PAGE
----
A Brief History of the Panama Hat


You’ve probably heard the old saying that the three most important factors in retail success are location, location, and location. Now imagine your location is Ecuador in the mid-1800’s.

You have straw hats you want to sell. It doesn’t take long to notice that Ecuador is not a very busy corner. Not much walk-by traffic. Even today, Ecuador is not a major tourist or commercial destination. Nor does it have a lot of people passing through on their way to somewhere else.

So you scratch your head and try to figure out how you’re going to find customers for your hats. You look at a map and notice that just a few hundred miles north, a relatively short boat trip away, is Panama. In the 1800’s Panama was part of what is now Colombia. Then, Colombia was called New Granada. Unlike Ecuador, Panama is a very busy corner, with lots of walk-by traffic. Panama is the narrowest point of land separating the Atlantic and the Pacific Oceans anywhere from the Arctic Circle to the southern tip of South America.

Before air travel, anyone on the East Coast of Canada or the U.S. who wanted to go to the West Coast (or vice verse) had three choices: (1) travel overland, (2) take a ship around the tip of South America, (3) take a ship to Panama, cut across the isthmus, and get another ship on the other side. Option number three was the fastest, and probably the least hazardous, of the choices.

So, clever businessperson that you are, you take your hats to Panama to sell them. People like your hats. There is a reasonable amount of traffic. Business is good. Then gold is discovered in California and the number of people passing through Panama explodes exponentially.

You say the 1849 equivalent of “Woo-hoo!” Business is very good.

Your strong, lightweight, attractive, straw hats are much in demand. They are perfect for deflecting the tropical sun of Panama, just the thing for those long days many are about to spend outdoors in sunny California getting rich panning for gold, and they’re even nice to have on a summer day in Philadelphia or Boston.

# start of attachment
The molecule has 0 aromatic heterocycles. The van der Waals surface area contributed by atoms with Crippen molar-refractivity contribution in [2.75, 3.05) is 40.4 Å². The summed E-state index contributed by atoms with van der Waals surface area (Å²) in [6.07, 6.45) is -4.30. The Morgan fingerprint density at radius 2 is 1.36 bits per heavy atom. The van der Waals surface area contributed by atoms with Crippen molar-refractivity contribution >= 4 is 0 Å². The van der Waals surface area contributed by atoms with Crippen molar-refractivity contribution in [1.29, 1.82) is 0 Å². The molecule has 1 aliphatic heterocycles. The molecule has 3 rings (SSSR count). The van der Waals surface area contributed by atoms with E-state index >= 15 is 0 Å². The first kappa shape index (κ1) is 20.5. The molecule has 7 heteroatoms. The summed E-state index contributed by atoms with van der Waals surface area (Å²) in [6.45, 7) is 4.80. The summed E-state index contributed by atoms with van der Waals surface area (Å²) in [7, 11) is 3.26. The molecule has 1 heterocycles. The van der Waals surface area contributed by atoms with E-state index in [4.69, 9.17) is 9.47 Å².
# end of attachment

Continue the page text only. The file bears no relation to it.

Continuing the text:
People on their way to the gold fields buy your hats. People returning home from the gold fields buy your hats. And when your customers arrive at their destinations, an oft-heard comment is “Nice hat. Where’d you get it?” The response is, of course, “Panama.” You neglected to put Made in Ecuador stickers inside all the hats, so the inevitable result is that the hats are called Panama hats.

Great. Ecuador’s most famous export is called a “Panama” hat. People in Ecuador hate that.

A second major contributor to the misnomer was the Panama Canal. Canal workers often wore the hats, which showed up pretty well in black-and-white news photos of the day. One photo, made on November 16, 1906, is often credited as the origin of both the name and the fashion.


The photograph showed President Theodore Roosevelt wearing a black-banded straw hat as he sat at the controls of a ninety-five-ton Bucyrus steam shovel during a three-day inspection tour of the Panama Canal excavation. The picture was widely published in the U.S., and around the world, prompting much comment on the President’s Panama hat.

Other accounts give part of the credit to ship passengers going through the canal, a love affair, and a revolution. Which is the “true” explanation? They are all true. And no doubt each is at least partly why a hat from Ecuador is called a Panama hat.

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